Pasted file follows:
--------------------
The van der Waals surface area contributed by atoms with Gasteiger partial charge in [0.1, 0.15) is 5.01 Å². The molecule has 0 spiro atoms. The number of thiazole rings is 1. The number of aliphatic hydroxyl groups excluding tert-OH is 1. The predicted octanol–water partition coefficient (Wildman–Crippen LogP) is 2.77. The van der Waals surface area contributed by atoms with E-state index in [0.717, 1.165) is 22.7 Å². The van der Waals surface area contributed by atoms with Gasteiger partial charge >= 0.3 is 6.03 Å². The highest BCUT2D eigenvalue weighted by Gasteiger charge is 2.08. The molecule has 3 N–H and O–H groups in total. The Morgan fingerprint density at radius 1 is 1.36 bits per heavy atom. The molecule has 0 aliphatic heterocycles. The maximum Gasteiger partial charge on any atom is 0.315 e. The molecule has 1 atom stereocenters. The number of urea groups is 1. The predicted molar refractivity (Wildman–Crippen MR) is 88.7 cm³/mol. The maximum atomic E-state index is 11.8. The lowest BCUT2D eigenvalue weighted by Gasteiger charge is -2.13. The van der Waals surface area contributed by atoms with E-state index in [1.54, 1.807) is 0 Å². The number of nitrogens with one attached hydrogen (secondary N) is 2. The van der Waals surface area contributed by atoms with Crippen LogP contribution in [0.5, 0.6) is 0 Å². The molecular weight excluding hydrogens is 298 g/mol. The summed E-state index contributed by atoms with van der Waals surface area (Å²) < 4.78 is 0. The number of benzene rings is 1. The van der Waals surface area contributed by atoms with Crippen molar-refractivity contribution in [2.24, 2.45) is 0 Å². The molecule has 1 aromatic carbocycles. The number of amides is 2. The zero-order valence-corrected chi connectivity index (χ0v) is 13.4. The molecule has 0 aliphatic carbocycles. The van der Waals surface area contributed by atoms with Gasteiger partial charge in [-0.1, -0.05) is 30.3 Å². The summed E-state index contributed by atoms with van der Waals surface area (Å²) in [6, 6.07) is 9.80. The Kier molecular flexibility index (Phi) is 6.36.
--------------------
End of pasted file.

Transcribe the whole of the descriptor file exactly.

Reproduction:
The van der Waals surface area contributed by atoms with Gasteiger partial charge in [0.1, 0.15) is 5.01 Å². The molecule has 0 spiro atoms. The number of thiazole rings is 1. The number of aliphatic hydroxyl groups excluding tert-OH is 1. The predicted octanol–water partition coefficient (Wildman–Crippen LogP) is 2.77. The van der Waals surface area contributed by atoms with E-state index in [0.717, 1.165) is 22.7 Å². The van der Waals surface area contributed by atoms with Gasteiger partial charge >= 0.3 is 6.03 Å². The highest BCUT2D eigenvalue weighted by Gasteiger charge is 2.08. The molecule has 3 N–H and O–H groups in total. The Morgan fingerprint density at radius 1 is 1.36 bits per heavy atom. The molecule has 0 aliphatic heterocycles. The maximum Gasteiger partial charge on any atom is 0.315 e. The molecule has 1 atom stereocenters. The number of urea groups is 1. The predicted molar refractivity (Wildman–Crippen MR) is 88.7 cm³/mol. The maximum atomic E-state index is 11.8. The lowest BCUT2D eigenvalue weighted by Gasteiger charge is -2.13. The van der Waals surface area contributed by atoms with E-state index in [1.54, 1.807) is 0 Å². The number of nitrogens with one attached hydrogen (secondary N) is 2. The van der Waals surface area contributed by atoms with Crippen LogP contribution in [0.5, 0.6) is 0 Å². The molecular weight excluding hydrogens is 298 g/mol. The summed E-state index contributed by atoms with van der Waals surface area (Å²) < 4.78 is 0. The number of benzene rings is 1. The van der Waals surface area contributed by atoms with Crippen molar-refractivity contribution in [2.24, 2.45) is 0 Å². The molecule has 1 aromatic carbocycles. The number of amides is 2. The zero-order valence-corrected chi connectivity index (χ0v) is 13.4. The molecule has 0 aliphatic carbocycles. The van der Waals surface area contributed by atoms with Gasteiger partial charge in [-0.1, -0.05) is 30.3 Å². The summed E-state index contributed by atoms with van der Waals surface area (Å²) in [6, 6.07) is 9.80. The Kier molecular flexibility index (Phi) is 6.36.